Ohio pike gets EZPass

Fares will increase Thursday for motorists who don’t get an EZPass.



BEREA — New technology from the Ohio Turnpike Commission would eliminate motorists’ need to dig for change, locate tickets and wait in line.

Beginning Thursday, the commission will offer EZPass, an automatic, electronic toll-collection system. Many other states — including Pennsylvania, West Virginia, Illinois and New York — implemented the system years ago.

L. George Distel, OTC’s executive director, said the turnpike had an aging system, and when comparing the cost of replacing the system with putting in one that offers EZPass, there wasn’t much difference.

EZPass also has the added benefit of customer convenience, Distel said.

The cost of the new system is about $50 million.

“The response has been tremendous,” he said. “We’ve been inundated. We’ve already had 16,000 transponders ordered, and we’re processing between 800 and 900 more. I expect that by Thursday, we’ll have 20,000.”

Applications for the pass are available on OTC’s Web site, www.ohioturnpike.org, or by calling (888) 876-7453.

The commission will lease transponders for 75 cents per month, and a credit card is required to open an EZPass account.

There is also an initial $3 shipping-and-handling fee.

A $25 starting balance per transponder will be charged to the credit card to establish the account. Toll fares will be deducted from that balance.

If the balance dips to $10 or lower, the customer’s credit card will be charged to increase the balance to at least $25.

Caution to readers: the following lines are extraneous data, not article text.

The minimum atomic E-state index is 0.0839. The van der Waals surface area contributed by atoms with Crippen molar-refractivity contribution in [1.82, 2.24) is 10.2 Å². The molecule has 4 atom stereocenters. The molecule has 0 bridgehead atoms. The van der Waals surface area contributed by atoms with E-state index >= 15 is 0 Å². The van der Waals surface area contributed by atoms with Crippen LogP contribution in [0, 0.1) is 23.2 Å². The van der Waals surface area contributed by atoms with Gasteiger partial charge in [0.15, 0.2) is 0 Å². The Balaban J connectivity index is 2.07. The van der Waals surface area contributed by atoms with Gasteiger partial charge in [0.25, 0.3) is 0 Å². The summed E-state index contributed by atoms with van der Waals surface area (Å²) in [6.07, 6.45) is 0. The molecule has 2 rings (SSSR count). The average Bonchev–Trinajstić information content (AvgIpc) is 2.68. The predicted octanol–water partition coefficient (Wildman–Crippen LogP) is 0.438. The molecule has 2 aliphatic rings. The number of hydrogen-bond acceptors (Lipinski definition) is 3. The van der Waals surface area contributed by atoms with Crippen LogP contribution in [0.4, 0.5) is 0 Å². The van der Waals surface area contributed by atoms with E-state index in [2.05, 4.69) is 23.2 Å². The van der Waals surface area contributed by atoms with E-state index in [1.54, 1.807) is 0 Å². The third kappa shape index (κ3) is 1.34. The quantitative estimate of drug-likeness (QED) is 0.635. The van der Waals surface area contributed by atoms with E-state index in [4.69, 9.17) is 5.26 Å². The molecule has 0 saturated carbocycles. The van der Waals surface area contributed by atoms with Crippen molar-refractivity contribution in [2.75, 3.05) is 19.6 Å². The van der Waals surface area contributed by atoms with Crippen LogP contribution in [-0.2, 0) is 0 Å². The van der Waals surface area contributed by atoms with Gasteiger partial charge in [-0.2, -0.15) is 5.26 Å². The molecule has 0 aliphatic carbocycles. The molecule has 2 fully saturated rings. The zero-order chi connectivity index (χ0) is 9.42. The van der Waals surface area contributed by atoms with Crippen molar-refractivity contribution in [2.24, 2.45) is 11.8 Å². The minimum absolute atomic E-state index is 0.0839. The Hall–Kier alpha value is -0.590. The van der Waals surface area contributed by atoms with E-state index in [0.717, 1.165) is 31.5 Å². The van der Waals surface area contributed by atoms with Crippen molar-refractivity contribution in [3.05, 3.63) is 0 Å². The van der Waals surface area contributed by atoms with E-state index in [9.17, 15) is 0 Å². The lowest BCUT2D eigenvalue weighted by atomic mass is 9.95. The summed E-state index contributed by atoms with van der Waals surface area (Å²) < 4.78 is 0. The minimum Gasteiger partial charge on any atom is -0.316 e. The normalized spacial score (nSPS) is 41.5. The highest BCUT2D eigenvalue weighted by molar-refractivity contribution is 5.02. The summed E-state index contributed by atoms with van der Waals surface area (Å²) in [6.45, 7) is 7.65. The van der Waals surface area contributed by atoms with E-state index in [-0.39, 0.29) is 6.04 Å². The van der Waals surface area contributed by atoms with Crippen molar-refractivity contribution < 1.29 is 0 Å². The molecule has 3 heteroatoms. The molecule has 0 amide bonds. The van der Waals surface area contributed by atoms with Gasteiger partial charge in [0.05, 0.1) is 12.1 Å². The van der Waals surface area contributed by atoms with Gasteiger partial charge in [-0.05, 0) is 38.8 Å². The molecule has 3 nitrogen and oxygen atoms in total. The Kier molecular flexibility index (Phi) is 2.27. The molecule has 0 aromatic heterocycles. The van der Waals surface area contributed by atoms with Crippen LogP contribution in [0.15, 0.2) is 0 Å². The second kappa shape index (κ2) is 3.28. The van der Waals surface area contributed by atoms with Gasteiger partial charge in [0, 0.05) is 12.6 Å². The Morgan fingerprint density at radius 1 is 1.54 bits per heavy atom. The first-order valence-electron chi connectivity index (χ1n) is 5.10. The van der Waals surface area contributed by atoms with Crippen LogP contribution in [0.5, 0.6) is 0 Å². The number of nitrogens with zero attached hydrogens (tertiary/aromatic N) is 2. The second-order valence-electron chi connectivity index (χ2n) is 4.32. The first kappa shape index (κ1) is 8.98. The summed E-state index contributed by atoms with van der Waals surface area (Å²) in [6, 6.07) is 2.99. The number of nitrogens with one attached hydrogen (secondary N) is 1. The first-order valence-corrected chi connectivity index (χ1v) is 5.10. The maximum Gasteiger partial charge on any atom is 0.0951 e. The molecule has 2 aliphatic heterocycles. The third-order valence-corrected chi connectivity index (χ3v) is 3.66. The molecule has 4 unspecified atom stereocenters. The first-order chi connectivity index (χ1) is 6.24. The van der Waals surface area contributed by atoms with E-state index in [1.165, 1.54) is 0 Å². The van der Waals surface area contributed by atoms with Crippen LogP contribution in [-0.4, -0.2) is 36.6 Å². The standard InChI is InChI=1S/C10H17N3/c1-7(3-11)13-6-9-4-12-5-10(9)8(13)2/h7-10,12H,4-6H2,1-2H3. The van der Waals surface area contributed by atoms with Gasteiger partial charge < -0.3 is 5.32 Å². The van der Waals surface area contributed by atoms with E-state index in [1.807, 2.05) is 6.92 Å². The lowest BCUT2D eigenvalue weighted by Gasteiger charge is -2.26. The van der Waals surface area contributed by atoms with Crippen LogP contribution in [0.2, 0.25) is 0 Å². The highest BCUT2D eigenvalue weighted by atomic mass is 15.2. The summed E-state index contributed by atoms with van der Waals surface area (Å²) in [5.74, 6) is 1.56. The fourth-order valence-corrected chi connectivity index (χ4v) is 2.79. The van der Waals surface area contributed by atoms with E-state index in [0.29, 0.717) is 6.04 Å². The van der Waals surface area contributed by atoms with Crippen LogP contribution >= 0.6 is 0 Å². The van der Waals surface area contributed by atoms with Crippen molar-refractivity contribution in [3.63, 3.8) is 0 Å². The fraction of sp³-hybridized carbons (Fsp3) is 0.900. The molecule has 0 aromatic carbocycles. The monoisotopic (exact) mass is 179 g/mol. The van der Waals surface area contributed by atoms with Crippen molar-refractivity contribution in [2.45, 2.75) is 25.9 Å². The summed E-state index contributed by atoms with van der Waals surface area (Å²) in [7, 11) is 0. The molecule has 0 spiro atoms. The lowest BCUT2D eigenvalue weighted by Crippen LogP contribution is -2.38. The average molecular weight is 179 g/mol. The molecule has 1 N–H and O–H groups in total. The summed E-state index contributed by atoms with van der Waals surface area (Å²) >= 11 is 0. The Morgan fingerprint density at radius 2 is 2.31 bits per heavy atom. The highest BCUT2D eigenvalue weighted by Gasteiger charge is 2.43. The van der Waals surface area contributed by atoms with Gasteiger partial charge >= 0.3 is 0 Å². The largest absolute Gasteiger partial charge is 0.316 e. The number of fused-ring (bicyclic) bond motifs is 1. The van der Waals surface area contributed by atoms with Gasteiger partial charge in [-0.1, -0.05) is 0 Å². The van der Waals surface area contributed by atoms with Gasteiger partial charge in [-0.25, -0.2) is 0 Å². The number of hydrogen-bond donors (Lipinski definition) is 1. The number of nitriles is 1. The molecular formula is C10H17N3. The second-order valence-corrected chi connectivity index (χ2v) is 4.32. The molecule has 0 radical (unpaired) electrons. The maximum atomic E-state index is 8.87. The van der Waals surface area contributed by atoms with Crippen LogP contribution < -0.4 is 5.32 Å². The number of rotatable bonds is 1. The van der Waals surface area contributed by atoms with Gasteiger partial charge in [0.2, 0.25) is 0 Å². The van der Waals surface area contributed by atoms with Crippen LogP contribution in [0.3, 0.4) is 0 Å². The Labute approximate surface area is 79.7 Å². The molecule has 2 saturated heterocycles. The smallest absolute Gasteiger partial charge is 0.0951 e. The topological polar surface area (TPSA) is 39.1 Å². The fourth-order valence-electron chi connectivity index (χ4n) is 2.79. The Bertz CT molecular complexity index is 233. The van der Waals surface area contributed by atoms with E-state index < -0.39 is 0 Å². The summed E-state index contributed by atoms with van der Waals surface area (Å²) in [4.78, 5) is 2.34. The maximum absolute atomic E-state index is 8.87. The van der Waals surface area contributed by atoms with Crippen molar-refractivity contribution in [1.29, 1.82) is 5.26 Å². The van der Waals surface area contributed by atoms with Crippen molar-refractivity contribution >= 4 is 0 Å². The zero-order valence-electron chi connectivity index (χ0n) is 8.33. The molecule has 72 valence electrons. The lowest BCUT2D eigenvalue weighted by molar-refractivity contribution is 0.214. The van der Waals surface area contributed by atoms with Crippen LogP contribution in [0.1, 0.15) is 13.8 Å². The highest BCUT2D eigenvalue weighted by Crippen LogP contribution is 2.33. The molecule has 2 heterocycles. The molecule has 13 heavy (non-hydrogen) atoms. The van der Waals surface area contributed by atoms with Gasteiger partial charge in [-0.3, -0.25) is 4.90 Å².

Gwen Griffin of Mineral Ridge already has her EZPass.

“The rates are going up,” said Griffin, who drives to work in Brecksville every day. “If you get the EZPass, you keep the same rates.”

A cross-state trip will cost drivers $4.75 more under the new rate structure. For those who opt for EZ Pass, the rate structure won’t change.

The increase will fund the EZPass system as well as other capital improvements.

Griffin now pays $2 each way of her trip. Without EZPass, she’d pay an additional 75 cents each way.

“For me, the thing is the cost,” she said.

She also looks forward to spending less time waiting to pay tolls. With the transponder, drivers will be able to drive through without manually paying a toll.

Distel said the transponder, which is about the size of a deck of cards, eliminates the need for drivers to carry change or cash or to roll down their windows on a cold winter day.

Doug Sewell, who lives on Youngstown’s North Side, bought an EZPass through Pennsylvania about six years ago because he travels in Pennsylvania and New York. Now that it’s available, Sewell will use his EZPass in Ohio, too.

“It’s a great convenience and time-saver because I don’t have to carry cash or make complete stops to get on or off of turnpikes,” Sewell said in an e-mail.

He drives to Maryland and Washington, D.C., several times a year, “and it means not having to carry cash for turnpike tolls that now approach $10 each way.”

Mary Ann Cruz of Austintown commutes each day via the turnpike to her job in Brecksville. It costs her $20 per week, she said.

She’s not sure whether she’ll get an EZPass. She worries about the increasing rates beyond this week’s increase and the elimination of jobs.

Another fare increase is expected in 2012, which will also have an EZPass and a non-EZPass rate.

Cruz says she sees more people using the turnpike lately including motorists from Pennsylvania and Michigan and questions the need for a fare increase.


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